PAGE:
Our new minority government offers a rare opportunity to reconsider our electoral system. When the Conservative Party with the higher popular vote gains fewer seats than the Liberal Party and when the Liberals with 32 per cent get 156 seats and the NDP with 16 per cent get only 24 seats, you know something isn’t working right.
At least we have avoided the norm where 39 per cent of the 65 per cent eligible voters (who typically vote) form a majority and determine how it will be for everyone else for four to five years.
In Europe, of course, minority or coalition governments are the norm and one might wonder why they are typically more progressive. Now provides the opportunity for Canada to really consider the way in which we can move towards proportional representation, which according to a recent Angus Reid poll is supported by 77 per cent of Canadians.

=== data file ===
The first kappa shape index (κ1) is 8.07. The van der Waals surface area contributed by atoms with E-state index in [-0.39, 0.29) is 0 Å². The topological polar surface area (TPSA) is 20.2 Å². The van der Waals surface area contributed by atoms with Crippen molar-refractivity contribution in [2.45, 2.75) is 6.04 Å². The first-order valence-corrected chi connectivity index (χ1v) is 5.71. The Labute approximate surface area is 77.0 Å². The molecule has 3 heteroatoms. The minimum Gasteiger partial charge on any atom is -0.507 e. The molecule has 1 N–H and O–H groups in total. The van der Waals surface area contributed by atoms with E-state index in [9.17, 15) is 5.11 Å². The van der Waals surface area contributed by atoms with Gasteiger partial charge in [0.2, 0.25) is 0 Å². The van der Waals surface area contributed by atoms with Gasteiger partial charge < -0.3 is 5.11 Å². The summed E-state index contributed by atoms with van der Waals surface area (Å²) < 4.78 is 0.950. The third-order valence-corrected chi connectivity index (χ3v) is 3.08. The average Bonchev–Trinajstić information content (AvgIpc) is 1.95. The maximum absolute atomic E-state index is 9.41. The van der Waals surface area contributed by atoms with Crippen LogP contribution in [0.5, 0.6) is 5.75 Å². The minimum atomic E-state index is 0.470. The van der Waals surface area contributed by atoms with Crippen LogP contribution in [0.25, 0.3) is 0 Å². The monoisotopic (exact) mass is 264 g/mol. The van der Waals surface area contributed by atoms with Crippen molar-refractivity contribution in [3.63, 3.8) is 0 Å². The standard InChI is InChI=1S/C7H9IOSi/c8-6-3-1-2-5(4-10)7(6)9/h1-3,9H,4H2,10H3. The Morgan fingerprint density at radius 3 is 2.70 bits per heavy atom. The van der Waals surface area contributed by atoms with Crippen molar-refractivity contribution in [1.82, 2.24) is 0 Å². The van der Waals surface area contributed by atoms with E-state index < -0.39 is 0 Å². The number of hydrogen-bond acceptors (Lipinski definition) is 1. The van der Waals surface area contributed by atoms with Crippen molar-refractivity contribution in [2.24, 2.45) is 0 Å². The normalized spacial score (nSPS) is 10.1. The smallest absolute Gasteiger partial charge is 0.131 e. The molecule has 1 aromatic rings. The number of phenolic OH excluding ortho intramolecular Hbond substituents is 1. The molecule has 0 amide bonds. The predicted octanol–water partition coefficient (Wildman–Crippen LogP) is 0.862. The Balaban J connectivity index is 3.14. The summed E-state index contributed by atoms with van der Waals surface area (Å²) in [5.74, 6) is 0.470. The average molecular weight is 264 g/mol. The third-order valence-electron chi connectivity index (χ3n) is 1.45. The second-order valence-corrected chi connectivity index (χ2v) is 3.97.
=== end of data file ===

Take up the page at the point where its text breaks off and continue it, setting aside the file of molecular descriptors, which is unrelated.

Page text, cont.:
That being said there are many hurdles to get there. The NDP are broke and are in no position to leverage their vote over the Liberals. Besides, proportional representation isn’t a priority for either the Liberals or the Conservatives. So as a fallback, and to avoid the continual splintering on the left, now would be a good time for the NDP and the Greens to seriously focus on their commonality instead of their differences and merge to create an entirely new party.
After all, what can be actualized is equally important to what can be imagined. And while they are at it they might seriously consider Jody Wilson-Raybould as their first leader.